By swapping red meat for poultry women could drastically reduce their risk of getting breast cancer, according to a new study.
National Institute of Environmental Health Sciences researchers found that while eating more red meat is associated with a greater risk of developing breast cancer, eating poultry such as chicken, turkey and duck is linked to a decreased risk.
“Red meat has been identified as a probable carcinogen”, said Dr Dale Sandler, who led this study which was published in the International Journal of Cancer.
“Our study adds further evidence that red meat consumption may be associated with increased risk of breast cancer whereas poultry was associated with decreased risk.”
Scientists examined the meat consumption and cooking habits of over 42,000 women, over a seven year period. In a follow-up study, 1,536 cases of invasive breast cancer were diagnosed.
They found that participants who consumed the highest amount of red meat had a 23 per cent greater risk of breast cancer, than those who consumed less.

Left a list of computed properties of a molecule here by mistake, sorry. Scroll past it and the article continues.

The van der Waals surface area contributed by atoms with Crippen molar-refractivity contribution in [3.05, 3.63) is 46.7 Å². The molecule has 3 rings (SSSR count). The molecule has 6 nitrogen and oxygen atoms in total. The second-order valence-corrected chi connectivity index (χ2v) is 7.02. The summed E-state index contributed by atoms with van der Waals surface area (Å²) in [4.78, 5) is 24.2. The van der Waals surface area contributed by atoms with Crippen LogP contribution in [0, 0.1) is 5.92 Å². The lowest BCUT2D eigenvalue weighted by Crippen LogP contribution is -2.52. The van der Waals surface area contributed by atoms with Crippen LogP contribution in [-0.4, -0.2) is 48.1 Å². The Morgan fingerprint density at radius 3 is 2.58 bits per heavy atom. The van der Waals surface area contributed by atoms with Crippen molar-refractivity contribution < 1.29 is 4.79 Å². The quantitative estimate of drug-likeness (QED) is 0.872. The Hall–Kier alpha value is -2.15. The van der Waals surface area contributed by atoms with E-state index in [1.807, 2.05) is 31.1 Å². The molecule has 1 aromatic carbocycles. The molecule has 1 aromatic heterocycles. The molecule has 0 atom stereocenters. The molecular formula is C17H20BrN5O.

In addition, women who consumed the highest amount of poultry had a 15 per cent lower risk of the disease, compared to those with the lowest poultry consumption.
Even when factors such as physical activity, obesity and alcohol intake were considered, the findings remained unaffected. No links were established between the way the meat was cooked either.
Dr Sadler said that the study “does provide evidence that substituting poultry for red meat may be a simple change that can help reduce the incidence of breast cancer”.
A 2014 study conducted by the Harvard School of Public Health also found a link between a higher red meat intake during early adulthood and an increased risk of breast cancer.
In their study, they wrote: “Replacing red meat with a combination of legumes, poultry, nuts and fish may reduce the risk of breast cancer.”